“People growing up today are inherently optimistic and value happiness above all. Consider sharing stories of teens and young adults who have defied the odds with their talent, innovation and entrepreneurship, and consider how the brand’s mission and products may align with encouraging this incredible optimism.”

The presentation of another speaker at the YMS Conference reinforced this advice. Baroness Sue Campbell, Chairman, Youth Sport Trust, talked about millennials’ outlook and then connected it to the way educators should try to connect with students. In her work, she has had the chance to observe young people’s need for a sense of belonging and to be part of “something bigger than me.” She advised schools to move beyond a focus on what programmes they offer to show students experiencing life at the school. Baroness Campbell spoke of typical questions prospective students have such as:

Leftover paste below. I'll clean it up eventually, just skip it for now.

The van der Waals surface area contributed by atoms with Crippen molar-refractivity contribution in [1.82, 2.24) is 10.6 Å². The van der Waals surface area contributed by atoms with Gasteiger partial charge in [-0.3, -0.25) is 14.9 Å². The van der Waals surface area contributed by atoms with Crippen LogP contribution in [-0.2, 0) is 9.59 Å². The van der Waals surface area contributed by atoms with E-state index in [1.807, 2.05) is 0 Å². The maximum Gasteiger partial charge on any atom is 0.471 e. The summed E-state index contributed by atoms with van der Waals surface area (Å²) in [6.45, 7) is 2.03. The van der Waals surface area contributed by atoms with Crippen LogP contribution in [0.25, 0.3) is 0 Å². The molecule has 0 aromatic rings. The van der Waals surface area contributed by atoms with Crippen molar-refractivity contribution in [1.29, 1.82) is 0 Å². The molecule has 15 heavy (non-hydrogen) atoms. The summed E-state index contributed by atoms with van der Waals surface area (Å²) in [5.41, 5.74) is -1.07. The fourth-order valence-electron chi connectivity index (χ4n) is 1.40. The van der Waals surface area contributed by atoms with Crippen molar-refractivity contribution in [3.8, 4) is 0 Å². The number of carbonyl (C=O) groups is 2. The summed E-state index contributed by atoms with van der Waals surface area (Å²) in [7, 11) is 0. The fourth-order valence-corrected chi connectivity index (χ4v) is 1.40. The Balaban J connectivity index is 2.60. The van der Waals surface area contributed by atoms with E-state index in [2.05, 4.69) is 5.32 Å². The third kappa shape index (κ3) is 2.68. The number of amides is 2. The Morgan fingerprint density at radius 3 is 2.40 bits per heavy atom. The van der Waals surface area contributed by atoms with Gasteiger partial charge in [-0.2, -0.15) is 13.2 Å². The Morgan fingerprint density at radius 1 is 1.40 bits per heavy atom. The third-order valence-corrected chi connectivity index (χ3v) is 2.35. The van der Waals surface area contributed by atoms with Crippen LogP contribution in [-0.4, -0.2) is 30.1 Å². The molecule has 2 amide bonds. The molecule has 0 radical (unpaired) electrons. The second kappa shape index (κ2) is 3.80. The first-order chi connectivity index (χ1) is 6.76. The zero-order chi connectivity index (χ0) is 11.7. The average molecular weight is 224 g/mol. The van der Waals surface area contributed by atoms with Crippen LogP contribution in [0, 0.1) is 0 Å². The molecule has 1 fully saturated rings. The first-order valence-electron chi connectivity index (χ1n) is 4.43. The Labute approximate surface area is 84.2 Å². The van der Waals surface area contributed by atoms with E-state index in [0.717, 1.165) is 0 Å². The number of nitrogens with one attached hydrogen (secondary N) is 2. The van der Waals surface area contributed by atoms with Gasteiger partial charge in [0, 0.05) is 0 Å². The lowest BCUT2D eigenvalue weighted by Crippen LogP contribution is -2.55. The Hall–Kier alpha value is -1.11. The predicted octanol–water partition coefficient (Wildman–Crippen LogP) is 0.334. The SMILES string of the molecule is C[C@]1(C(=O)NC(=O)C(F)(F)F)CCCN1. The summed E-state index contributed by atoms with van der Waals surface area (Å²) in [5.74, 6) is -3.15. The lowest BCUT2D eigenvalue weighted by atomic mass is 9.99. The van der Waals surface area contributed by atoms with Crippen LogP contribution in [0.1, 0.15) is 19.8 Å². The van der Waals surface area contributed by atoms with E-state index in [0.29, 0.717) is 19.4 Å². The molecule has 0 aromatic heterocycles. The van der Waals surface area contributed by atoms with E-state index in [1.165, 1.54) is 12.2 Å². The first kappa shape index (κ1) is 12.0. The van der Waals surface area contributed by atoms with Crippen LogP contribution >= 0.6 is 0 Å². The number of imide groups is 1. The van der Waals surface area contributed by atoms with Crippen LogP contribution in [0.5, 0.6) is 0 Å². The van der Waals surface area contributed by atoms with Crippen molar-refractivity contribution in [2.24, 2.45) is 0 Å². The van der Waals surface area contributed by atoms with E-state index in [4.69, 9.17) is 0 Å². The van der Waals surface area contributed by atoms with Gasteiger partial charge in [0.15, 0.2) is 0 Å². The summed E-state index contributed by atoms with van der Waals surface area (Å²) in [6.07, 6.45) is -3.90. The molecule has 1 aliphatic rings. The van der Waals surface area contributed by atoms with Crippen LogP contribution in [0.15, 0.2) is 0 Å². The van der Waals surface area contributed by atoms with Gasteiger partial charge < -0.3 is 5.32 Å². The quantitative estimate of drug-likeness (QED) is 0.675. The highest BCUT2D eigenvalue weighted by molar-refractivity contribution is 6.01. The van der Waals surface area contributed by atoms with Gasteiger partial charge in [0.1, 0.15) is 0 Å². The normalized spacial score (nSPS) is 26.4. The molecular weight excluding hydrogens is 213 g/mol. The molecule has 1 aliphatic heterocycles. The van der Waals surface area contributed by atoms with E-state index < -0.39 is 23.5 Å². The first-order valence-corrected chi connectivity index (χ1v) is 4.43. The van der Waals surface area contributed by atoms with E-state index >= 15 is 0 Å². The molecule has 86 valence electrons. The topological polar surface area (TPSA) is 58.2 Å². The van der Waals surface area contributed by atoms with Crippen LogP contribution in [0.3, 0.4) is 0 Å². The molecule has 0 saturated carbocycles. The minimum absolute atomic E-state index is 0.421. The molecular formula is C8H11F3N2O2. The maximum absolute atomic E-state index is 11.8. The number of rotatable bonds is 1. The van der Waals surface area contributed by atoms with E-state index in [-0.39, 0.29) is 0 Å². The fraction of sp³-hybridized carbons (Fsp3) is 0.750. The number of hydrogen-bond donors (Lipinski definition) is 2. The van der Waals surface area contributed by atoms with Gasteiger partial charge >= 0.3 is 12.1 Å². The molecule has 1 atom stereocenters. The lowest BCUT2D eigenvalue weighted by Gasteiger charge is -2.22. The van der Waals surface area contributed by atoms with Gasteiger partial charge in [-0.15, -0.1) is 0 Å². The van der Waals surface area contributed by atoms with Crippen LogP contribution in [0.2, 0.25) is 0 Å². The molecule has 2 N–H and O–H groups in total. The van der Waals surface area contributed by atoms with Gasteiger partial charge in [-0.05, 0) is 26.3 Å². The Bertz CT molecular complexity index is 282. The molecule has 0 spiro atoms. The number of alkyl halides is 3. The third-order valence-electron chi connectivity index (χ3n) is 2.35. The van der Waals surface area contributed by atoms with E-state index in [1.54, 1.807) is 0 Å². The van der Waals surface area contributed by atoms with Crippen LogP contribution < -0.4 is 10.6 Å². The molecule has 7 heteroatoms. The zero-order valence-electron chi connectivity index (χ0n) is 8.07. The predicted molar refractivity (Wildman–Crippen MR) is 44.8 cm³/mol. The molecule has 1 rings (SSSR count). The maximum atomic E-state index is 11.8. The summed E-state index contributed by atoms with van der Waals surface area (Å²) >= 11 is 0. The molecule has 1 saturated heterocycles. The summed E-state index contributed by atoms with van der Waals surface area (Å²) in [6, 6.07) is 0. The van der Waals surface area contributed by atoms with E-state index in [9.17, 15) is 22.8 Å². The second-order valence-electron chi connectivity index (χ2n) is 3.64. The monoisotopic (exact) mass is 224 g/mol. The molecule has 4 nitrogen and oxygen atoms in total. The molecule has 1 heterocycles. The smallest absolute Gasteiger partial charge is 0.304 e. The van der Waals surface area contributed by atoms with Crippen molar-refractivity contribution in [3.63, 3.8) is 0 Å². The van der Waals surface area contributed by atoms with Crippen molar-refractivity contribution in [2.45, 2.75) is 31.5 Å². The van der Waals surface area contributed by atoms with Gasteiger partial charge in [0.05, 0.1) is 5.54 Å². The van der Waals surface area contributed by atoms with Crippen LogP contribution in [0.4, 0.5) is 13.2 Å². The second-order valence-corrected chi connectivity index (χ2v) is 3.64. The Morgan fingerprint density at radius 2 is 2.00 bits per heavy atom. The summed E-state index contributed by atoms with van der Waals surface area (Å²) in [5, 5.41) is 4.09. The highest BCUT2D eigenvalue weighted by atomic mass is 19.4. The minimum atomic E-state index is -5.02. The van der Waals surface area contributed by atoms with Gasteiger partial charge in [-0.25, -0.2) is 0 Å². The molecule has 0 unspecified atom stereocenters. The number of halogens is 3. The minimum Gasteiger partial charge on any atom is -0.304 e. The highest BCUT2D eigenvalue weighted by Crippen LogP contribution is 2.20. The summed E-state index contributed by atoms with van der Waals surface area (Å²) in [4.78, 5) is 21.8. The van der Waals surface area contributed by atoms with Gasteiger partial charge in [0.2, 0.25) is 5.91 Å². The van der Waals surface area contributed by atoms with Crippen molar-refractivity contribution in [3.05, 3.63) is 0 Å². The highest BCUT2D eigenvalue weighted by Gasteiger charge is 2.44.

"What are you giving me? How will I fit in there? What experiences will I have?”

She urged, “Answer those questions in your marketing!” and noted some of the lynchpins around which successful campaigns and general outreach activities could develop:

  • Heroes and heroines: These are people who are not so far out of reach, and who are “role models” present in the current school population. Baroness Campbell encouraged the YMS audience to “find role models at your school and help young people connect with them.”
  • Sense of accomplishment: Baroness Campbell noted that contests enabling students to feel as if they’re on the road to achieving something, complete with rewards for progressive stages of the journey, can be helpful.
  • Fun and excitement, and a spirit of adventure: This is a globally curious generation; the Facebook study found that 75% of young respondents said they want to learn about other countries and cultures, and 55% feel their generation will change the world.

Make it shareable